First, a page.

SOLUTION: lower or eliminate restrictions on trade:

The most important economic reform in Chile was to open trade, primarily through a flat, low tar­iff on imports. Much of the credit for Chilean eco­nomic reforms in the following 30 years should be given to the decision to open our economy to the rest of the world. The strength of Chilean firms, productive sectors, and institutions grew up thanks to that fundamental change.

SOLUTION: let competing entrepreneurs in the private sector provide goods and services to consumers:

A second fundamental reform was to allow the private sector to recover, adding dynamism to the economy. In fact, important sectors such as elec­tricity generation and distribution and telecommu­nications were still managed by state companies. After we implemented a massive privatization plan that included more than 50,000 new direct share­holders and several million indirect (through pen­sion funds) shareholders, these companies were managed by private entrepreneurs that carried out important expansion plans.

SOLUTION: let people take responsibility for their own lives instead of depending on government:

The 1981 reform of the Chilean pension fund system deserves special mention. Under the leader­ship of Minister José Piñera, an individual capitali­zation account program was designed with specific contributions, administered by private institutions selected by the workers. The Chilean Administra­doras de Fondos de Pension (Pension Fund Administrators or AFP) has been replicated in more than 20 countries, and more than 100 million workers in different parts of the world use these accounts to save for retirement.

SOLUTION: allow parents to choose the school that fits their needs from competing education providers, and push school administration down from the federal government to the municipal level, where it would be more responsive to voter’s needs:

In 1981, Chile introduced a universal educational voucher system for students in both its elementary and secondary schools. At the same time, the central government transferred the administration of public schools to municipal governments…  The financial value of the voucher did not depend on family income.

RESULTS: And I was able to find a nice short, description of how all that worked out for them on the far-left Wikipedia, of all places:

The economy of Chile is a high-income economy as ranked by the World Bank, and is considered one of South America’s most stable and prosperous nations, leading Latin American nations in competitiveness, income per capita, globalization, economic freedom, and low perception of corruption.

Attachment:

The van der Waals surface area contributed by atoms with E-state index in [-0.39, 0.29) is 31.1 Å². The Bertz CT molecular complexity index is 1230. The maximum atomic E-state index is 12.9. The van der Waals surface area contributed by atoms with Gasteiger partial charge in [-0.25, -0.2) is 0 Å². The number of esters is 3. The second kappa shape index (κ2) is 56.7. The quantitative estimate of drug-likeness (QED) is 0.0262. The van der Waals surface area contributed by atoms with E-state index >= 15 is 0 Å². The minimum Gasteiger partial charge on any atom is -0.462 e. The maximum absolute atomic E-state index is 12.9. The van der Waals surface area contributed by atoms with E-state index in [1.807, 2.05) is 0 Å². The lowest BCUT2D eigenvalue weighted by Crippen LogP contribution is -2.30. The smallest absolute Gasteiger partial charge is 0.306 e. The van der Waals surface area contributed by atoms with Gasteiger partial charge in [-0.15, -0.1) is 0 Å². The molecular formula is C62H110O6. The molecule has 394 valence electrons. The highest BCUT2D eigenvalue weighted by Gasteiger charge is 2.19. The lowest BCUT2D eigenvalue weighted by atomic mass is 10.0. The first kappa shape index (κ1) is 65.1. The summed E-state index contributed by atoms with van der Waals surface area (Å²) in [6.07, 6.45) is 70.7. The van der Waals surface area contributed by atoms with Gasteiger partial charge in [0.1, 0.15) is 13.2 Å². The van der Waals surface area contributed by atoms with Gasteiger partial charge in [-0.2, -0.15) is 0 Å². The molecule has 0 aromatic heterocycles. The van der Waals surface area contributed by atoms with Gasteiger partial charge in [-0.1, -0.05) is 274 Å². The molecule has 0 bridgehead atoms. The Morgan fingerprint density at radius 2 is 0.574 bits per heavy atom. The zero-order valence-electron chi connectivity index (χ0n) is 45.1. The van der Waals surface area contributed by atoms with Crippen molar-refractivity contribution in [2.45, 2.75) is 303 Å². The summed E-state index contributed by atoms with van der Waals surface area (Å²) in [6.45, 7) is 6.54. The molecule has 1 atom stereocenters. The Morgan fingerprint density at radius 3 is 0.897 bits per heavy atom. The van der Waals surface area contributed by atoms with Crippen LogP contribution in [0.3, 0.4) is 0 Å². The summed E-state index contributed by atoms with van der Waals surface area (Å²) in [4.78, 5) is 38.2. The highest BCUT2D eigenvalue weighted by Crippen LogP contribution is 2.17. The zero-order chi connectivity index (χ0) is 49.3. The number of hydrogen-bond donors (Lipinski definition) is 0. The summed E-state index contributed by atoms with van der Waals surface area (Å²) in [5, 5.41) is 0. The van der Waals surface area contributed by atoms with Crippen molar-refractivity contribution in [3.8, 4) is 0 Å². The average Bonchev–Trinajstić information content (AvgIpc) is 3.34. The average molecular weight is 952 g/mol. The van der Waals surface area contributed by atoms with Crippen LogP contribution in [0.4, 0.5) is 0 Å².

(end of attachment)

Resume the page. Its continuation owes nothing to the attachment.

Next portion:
In 2006, Chile became the country with the highest nominal GDP per capita in Latin America. In May 2010 Chile became the first South American country to join the OECD. Tax revenues, all together 20.2% of GDP in 2013, were the second lowest among the 34 OECD countries, and the lowest in 2010. In 2017, only 0.7% of the population lived on less than US$1.90 a day.

According to the Heritage Foundation, Chile is ranked as the 18th freest economy in the world. The World Bank ranked Chile as the 50th highest GDP per capita for 2018, just below Hungary and above Poland.

Now, you can contrast those results with Venezuela. I have been blogging about Venezuela for years on this blog, and documenting how they raised taxes, banned guns, nationalized private sector companies, raised tariffs, and increased regulations. They are now ranked JUST ABOVE NORTH KOREA for economic freedom – #179 out of 180 countries measured. Basically, they did the opposite of everything that Chile did – transferring power away from parents, workers, business owners, churches and municipal governments to the powerful centralized federal government.

Wikipedia explains how Hugo Chavez took over in 1999 and enacted a communist revolution.

More:

Since the Bolivarian Revolution half-dismantled its PDVSA oil giant corporation in 2002 by firing most of its 20,000-strong dissident professional human capital and imposed stringent currency controls in 2003 in an attempt to prevent capital flight, there has been a steady decline in oil production and exports. Further yet, price controls, expropriation of numerous farmlands and various industries, among other government authoritarian policies… have resulted in severe shortages in Venezuela and steep price rises of all common goods, including food, water, household products, spare parts, tools and medical supplies; forcing many manufacturers to either cut production or close down, with many ultimately abandoning the country as has been the case with several technological firms and most automobile makers.

They confiscated private property, took over private sector businesses, implemented tariffs and price controls, redistributed wealth via massive welfare programs, and pushed all decision-making out of families and municipal governments up to the federal government. By depriving the producers of their earnings, the country caused massive shortages of goods and services, to the point where people are fleeing the country, consuming zoo animals, and selling their bodies as prostitutes in order to get food and water.

Application